And he said: “If now I have found grace in Your sight, O Lord, let the Lord, I pray You, go in the midst of us; for it is a stiff-necked people; and pardon our iniquity and our sin, and take us for Your inheritance.” And He said: “Behold, I make a covenant; before all your people I will do marvels, such as have not been wrought in all the earth, nor in any nation; and all the people among which you are shall see the work of the Lord that I am about to do with you, that it is tremendous.” (Shemot 34:9-10)
 
In contrast, at the time of the sin of the spies, the people had already had a chance to accustom themselves to the new situation. They had seen and internalized God's greatness, but still they doubted Him. The sin of the spies lay not only in their addition of their personal opinions to their impressions about the land, but in their very approach to God's governance and promise regarding their entry into the land of Israel, an approach at the basis of which stood a need to test God:
 
And the Lord said: “I have pardoned according to your word. But indeed, as I live, and all the earth shall be filled with the glory of the Lord, surely all those men that have seen My glory, and My signs, which I wrought in Egypt and in the wilderness, yet have put Me to proof these ten times, and have not hearkened to My voice; surely they shall not see the land which I swore to their fathers, neither shall any of them that despised Me see it.” (Bemidbar 14:20-23)
 
This time God forgives, but the pardon is immediately followed by a "but." Before they enter into the land, the people must undergo a total change and turn into a completely new nation.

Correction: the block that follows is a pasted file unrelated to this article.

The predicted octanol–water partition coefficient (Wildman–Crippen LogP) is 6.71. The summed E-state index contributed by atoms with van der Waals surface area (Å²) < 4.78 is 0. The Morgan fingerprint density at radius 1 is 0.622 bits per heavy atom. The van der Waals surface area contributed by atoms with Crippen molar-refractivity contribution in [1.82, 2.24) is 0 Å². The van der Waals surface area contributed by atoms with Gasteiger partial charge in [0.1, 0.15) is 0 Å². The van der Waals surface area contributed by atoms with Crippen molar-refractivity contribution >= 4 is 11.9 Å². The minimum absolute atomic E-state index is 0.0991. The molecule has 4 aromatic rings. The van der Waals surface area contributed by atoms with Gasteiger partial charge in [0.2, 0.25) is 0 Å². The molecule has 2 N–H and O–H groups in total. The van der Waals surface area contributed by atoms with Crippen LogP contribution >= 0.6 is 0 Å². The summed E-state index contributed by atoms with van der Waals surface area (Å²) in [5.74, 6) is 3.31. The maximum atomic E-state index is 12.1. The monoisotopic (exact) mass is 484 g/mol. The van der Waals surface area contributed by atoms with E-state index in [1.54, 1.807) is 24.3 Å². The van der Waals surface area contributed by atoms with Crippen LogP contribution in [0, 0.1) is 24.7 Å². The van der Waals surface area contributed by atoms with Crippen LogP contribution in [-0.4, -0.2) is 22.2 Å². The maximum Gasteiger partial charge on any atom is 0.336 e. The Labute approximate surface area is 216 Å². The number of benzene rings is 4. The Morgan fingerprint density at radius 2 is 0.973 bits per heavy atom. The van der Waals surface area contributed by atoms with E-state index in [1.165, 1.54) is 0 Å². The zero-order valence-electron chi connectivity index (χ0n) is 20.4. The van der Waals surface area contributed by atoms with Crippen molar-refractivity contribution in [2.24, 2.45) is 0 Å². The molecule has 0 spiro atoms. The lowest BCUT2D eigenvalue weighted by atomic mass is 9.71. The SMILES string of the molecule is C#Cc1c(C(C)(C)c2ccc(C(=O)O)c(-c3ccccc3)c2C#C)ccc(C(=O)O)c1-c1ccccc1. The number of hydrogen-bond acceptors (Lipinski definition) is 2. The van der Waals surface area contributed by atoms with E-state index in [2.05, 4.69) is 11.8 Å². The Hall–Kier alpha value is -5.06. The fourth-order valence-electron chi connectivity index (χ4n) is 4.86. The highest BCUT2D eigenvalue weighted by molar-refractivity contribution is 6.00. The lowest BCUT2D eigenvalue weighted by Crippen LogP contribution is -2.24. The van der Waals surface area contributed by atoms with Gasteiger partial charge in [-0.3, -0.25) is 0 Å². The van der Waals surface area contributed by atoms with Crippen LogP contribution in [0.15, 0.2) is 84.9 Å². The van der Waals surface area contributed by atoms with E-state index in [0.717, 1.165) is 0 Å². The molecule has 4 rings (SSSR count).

In contrast to the sin, the parasha concludes with the section dealing with the mitzva of tzitzit. Chazal saw a need to draw a connection between the two sections, as is noted by Rashi in several places:
 
"That you go [taturu] not after your own heart" – [The verb has the same meaning] as in: "And they returned from searching [mi-tur] the land" (Bemidbar 13:25). The heart and the eyes are the "spies" of the body – they act as its agents for sinning: the eye sees, the heart covets, and the body commits the sin. (Rashi, Bemidbar 15:39)
 
Rashi expounds the textual connection between the two sections, between lo taturu of tzitzit and la-tur ha-aretz of the spies.
 
This may be connected to what the gemara says about tzitzit:
 
It was taught: R. Meir used to say: Why is blue specified from all the other colors [for this precept]? Because blue resembles the color of the sea, and the sea resembles the color of the sky, and the sky resembles the color of [a sapphire, and a sapphire resembles the color of] the Throne of Glory, as it is said: "And there was under his feet as it were a paved work of sapphire stone" (Shemot 24:10); and it is also written: "The likeness of a throne as the appearance of a sapphire stone" (Yechezkel 1:26).  (Menachot 43b)
 
The tzitzit are meant to serve as a constant reminder that God is our king. We are not permitted to test or try Him in any form or manner; we are like servants before their king.
 
Let us conclude with the words of Rashi:
 
"[I am the Lord your God] who brought you out of the Land of Egypt to be your God" – On this condition I delivered you, that you should take upon yourselves My decrees. (Rashi, Bemidbar 15:41)
 
 
(This sicha was delivered on Shabbat Parashat Shelach 5777 [2017].)